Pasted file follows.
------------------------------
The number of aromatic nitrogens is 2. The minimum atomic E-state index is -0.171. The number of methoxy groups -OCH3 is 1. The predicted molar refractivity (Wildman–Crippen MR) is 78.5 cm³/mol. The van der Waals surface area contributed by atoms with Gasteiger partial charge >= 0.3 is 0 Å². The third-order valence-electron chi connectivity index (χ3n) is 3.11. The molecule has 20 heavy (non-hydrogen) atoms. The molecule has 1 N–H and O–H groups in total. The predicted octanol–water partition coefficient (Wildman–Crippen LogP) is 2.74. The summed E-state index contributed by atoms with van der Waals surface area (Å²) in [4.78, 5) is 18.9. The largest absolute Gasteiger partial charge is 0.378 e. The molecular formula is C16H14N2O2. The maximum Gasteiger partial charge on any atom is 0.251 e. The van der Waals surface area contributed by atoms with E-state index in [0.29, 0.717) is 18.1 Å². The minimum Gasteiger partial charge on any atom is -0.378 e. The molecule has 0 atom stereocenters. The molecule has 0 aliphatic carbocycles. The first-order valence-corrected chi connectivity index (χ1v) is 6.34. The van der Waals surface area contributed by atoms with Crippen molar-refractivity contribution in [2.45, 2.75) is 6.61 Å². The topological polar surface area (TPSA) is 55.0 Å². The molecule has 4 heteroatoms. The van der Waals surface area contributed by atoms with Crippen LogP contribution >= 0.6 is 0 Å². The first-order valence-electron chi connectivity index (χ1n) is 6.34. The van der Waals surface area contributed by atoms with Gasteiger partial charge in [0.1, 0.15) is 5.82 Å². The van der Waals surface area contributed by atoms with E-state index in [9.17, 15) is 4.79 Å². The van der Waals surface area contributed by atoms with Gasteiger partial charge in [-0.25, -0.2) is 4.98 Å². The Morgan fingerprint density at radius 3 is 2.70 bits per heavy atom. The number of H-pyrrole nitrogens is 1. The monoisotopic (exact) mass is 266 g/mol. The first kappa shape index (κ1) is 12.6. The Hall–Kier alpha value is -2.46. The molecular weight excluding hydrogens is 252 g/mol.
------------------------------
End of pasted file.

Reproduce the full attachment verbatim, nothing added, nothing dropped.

The number of aromatic nitrogens is 2. The minimum atomic E-state index is -0.171. The number of methoxy groups -OCH3 is 1. The predicted molar refractivity (Wildman–Crippen MR) is 78.5 cm³/mol. The van der Waals surface area contributed by atoms with Gasteiger partial charge >= 0.3 is 0 Å². The third-order valence-electron chi connectivity index (χ3n) is 3.11. The molecule has 20 heavy (non-hydrogen) atoms. The molecule has 1 N–H and O–H groups in total. The predicted octanol–water partition coefficient (Wildman–Crippen LogP) is 2.74. The summed E-state index contributed by atoms with van der Waals surface area (Å²) in [4.78, 5) is 18.9. The largest absolute Gasteiger partial charge is 0.378 e. The molecular formula is C16H14N2O2. The maximum Gasteiger partial charge on any atom is 0.251 e. The van der Waals surface area contributed by atoms with E-state index in [0.29, 0.717) is 18.1 Å². The minimum Gasteiger partial charge on any atom is -0.378 e. The molecule has 0 atom stereocenters. The molecule has 0 aliphatic carbocycles. The first-order valence-corrected chi connectivity index (χ1v) is 6.34. The van der Waals surface area contributed by atoms with Crippen molar-refractivity contribution in [2.45, 2.75) is 6.61 Å². The topological polar surface area (TPSA) is 55.0 Å². The molecule has 4 heteroatoms. The van der Waals surface area contributed by atoms with Crippen LogP contribution >= 0.6 is 0 Å². The first-order valence-electron chi connectivity index (χ1n) is 6.34. The van der Waals surface area contributed by atoms with Gasteiger partial charge in [0.1, 0.15) is 5.82 Å². The van der Waals surface area contributed by atoms with E-state index in [9.17, 15) is 4.79 Å². The van der Waals surface area contributed by atoms with Gasteiger partial charge in [-0.25, -0.2) is 4.98 Å². The Morgan fingerprint density at radius 3 is 2.70 bits per heavy atom. The number of H-pyrrole nitrogens is 1. The monoisotopic (exact) mass is 266 g/mol. The first kappa shape index (κ1) is 12.6. The Hall–Kier alpha value is -2.46. The molecular weight excluding hydrogens is 252 g/mol.